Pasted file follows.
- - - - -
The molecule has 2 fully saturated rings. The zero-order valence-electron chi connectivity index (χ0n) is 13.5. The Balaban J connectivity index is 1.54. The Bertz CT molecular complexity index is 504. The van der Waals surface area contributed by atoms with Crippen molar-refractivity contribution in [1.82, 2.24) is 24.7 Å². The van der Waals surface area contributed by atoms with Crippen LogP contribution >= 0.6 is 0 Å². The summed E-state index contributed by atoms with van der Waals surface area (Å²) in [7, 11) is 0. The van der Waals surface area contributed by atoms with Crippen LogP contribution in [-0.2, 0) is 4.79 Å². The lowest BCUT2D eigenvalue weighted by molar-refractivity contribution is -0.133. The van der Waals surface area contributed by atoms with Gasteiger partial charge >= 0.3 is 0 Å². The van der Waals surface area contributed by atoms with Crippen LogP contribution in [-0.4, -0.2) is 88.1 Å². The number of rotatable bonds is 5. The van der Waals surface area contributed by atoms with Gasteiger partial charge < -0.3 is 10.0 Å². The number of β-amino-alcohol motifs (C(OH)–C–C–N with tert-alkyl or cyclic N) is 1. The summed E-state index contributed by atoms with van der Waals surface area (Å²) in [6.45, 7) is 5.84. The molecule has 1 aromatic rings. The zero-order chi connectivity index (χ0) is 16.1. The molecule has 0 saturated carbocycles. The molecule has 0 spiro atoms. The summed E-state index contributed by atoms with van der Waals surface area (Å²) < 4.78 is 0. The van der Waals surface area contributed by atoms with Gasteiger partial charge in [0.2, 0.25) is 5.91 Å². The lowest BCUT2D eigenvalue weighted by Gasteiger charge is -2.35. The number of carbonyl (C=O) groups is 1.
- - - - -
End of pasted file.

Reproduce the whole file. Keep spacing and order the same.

The molecule has 2 fully saturated rings. The zero-order valence-electron chi connectivity index (χ0n) is 13.5. The Balaban J connectivity index is 1.54. The Bertz CT molecular complexity index is 504. The van der Waals surface area contributed by atoms with Crippen molar-refractivity contribution in [1.82, 2.24) is 24.7 Å². The van der Waals surface area contributed by atoms with Crippen LogP contribution >= 0.6 is 0 Å². The summed E-state index contributed by atoms with van der Waals surface area (Å²) in [7, 11) is 0. The van der Waals surface area contributed by atoms with Crippen LogP contribution in [-0.2, 0) is 4.79 Å². The lowest BCUT2D eigenvalue weighted by molar-refractivity contribution is -0.133. The van der Waals surface area contributed by atoms with Gasteiger partial charge >= 0.3 is 0 Å². The van der Waals surface area contributed by atoms with Crippen LogP contribution in [-0.4, -0.2) is 88.1 Å². The number of rotatable bonds is 5. The van der Waals surface area contributed by atoms with Gasteiger partial charge < -0.3 is 10.0 Å². The number of β-amino-alcohol motifs (C(OH)–C–C–N with tert-alkyl or cyclic N) is 1. The summed E-state index contributed by atoms with van der Waals surface area (Å²) in [6.45, 7) is 5.84. The molecule has 1 aromatic rings. The zero-order chi connectivity index (χ0) is 16.1. The molecule has 0 saturated carbocycles. The molecule has 0 spiro atoms. The summed E-state index contributed by atoms with van der Waals surface area (Å²) < 4.78 is 0. The van der Waals surface area contributed by atoms with Gasteiger partial charge in [0.2, 0.25) is 5.91 Å². The lowest BCUT2D eigenvalue weighted by Gasteiger charge is -2.35. The number of carbonyl (C=O) groups is 1.